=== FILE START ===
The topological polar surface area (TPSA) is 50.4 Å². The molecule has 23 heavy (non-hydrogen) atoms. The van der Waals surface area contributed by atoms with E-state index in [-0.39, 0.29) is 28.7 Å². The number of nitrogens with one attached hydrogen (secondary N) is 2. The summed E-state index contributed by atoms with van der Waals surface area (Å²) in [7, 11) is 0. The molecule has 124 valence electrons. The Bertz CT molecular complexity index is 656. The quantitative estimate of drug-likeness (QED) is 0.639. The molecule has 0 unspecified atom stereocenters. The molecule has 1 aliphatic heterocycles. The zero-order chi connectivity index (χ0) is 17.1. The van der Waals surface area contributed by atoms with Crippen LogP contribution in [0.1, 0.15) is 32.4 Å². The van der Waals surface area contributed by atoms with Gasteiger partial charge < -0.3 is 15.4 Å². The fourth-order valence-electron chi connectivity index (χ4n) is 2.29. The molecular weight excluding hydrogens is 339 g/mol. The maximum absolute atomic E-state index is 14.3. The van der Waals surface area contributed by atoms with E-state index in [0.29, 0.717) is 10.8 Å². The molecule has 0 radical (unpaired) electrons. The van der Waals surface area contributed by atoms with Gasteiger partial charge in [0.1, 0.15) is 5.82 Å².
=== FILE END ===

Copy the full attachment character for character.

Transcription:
The topological polar surface area (TPSA) is 50.4 Å². The molecule has 23 heavy (non-hydrogen) atoms. The van der Waals surface area contributed by atoms with E-state index in [-0.39, 0.29) is 28.7 Å². The number of nitrogens with one attached hydrogen (secondary N) is 2. The summed E-state index contributed by atoms with van der Waals surface area (Å²) in [7, 11) is 0. The molecule has 124 valence electrons. The Bertz CT molecular complexity index is 656. The quantitative estimate of drug-likeness (QED) is 0.639. The molecule has 0 unspecified atom stereocenters. The molecule has 1 aliphatic heterocycles. The zero-order chi connectivity index (χ0) is 17.1. The van der Waals surface area contributed by atoms with Crippen LogP contribution in [0.1, 0.15) is 32.4 Å². The van der Waals surface area contributed by atoms with Gasteiger partial charge < -0.3 is 15.4 Å². The fourth-order valence-electron chi connectivity index (χ4n) is 2.29. The molecular weight excluding hydrogens is 339 g/mol. The maximum absolute atomic E-state index is 14.3. The van der Waals surface area contributed by atoms with E-state index in [0.29, 0.717) is 10.8 Å². The molecule has 0 radical (unpaired) electrons. The van der Waals surface area contributed by atoms with Gasteiger partial charge in [0.1, 0.15) is 5.82 Å².